PARIS (Reuters) - Ex-president Nicolas Sarkozy sought on Tuesday to broker a truce between the two men locked in a leadership dispute that could break up France’s right-wing opposition party just months after it lost power.
Nine days after a disputed internal leadership election that plunged his UMP party into crisis, the two politicians fighting to become leader agreed to hold a new election, but only if the re-run was endorsed first in a referendum among UMP members.
Their announcement followed a face-to-face meeting organized by Sarkozy, who has been in political semi-retirement since he lost power in May but remains a figurehead for many conservatives who want him to run for the presidency in 2017.
“This may signal a way of bringing all this to an end,” said Alain Juppe, an ex-prime minister who tried but failed to broker peace at the weekend between Francois Fillon and the more hardline Jean-Francois Cope.
Sarkozy himself made no public comment and may be reluctant to do so at a stage where success is far from certain.
However, Daviid Douillet, a former Olympic judo champion and sports minister said Cope and Fillon were under heavy pressure from Sarkozy. “He’s exasperated,” Douillet told reporters.
The scale of the row reflects the fact that the position of UMP leader is normally a springboard for the party’s presidential nomination.
Cope, declared winner of the UMP’s November 18 leadership vote in ballot results that were revised on Monday after accusations of fraud from both camps, said he would accept an election re-run if UMP cardholders endorsed such a move first.
Fillon, who raised the specter of a party break up by opting to create a splinter group within the UMP, said he would settle for a new election too, as long as it would be organized in a way would avoid renewed dispute over the outcome.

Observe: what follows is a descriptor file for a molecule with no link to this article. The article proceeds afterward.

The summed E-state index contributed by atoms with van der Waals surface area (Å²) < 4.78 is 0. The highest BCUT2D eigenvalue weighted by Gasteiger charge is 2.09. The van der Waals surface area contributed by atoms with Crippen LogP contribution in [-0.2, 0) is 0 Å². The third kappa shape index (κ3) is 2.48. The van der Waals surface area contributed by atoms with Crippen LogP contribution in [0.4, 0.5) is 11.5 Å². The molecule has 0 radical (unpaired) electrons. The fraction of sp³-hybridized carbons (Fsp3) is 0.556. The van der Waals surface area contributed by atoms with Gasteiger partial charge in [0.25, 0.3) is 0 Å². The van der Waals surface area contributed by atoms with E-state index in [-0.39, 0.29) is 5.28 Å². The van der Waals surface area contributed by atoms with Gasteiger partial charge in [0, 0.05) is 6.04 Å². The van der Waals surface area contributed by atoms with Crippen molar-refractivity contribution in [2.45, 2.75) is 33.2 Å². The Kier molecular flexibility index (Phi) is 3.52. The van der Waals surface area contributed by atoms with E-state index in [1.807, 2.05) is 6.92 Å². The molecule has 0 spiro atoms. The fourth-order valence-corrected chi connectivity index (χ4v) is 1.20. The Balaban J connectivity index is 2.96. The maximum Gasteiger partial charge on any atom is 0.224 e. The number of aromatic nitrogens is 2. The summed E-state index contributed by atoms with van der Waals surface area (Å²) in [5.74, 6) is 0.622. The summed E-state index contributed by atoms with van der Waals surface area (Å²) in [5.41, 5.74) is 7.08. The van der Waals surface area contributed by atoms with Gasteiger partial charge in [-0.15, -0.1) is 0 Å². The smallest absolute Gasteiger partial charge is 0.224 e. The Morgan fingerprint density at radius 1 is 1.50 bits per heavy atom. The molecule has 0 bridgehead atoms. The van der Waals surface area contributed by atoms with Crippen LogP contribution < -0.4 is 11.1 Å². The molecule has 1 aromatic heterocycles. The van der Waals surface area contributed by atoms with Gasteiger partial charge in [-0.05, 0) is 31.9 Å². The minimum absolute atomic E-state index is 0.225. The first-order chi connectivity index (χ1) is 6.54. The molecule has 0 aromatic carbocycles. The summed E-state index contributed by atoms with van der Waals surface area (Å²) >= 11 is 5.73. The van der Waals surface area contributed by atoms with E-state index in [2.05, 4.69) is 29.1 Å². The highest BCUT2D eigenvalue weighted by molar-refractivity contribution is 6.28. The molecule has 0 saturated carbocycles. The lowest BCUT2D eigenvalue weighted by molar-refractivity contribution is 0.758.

“I am fighting over principles. Nobody today is in fact leader of the UMP,” said Fillon, who has threatened to go to court and wants an election re-run within three months, supervised by an independent body.
Nine days of sparring and cries of massive fraud by Cope and Fillon are undermining the credibility of a party that has its roots in the post-war Gaullist conservative movement and ruled for a decade until May.
The debacle, described by conservative daily Le Figaro this week as “live suicide”, has provided welcome distraction for Socialist President Francois Hollande as he grapples with a sickly economy and dismal approval ratings.
Even Hollande’s party has pleaded for an end to the row, though, saying a government needs a functional opposition.
The row over finding a successor to Sarkozy has exposed a deep rift between followers of Fillon, a popular and urbane former prime minister, and Cope, a disciple of Sarkozy with more hardline views on immigration and religion.
It was not immediately clear whether Cope and Fillon would manage to overcome personal enmity and a poisonous climate in coming days on the basis of the tentative solution that they announced after Tuesday’s meeting with Sarkozy.
“We’re talking. Contact is established,” said Eric Ciotti, the man who led Francois Fillon’s campaign for the leadership.
Additional reporting by Catherine Bremer; Editing by Alison Williams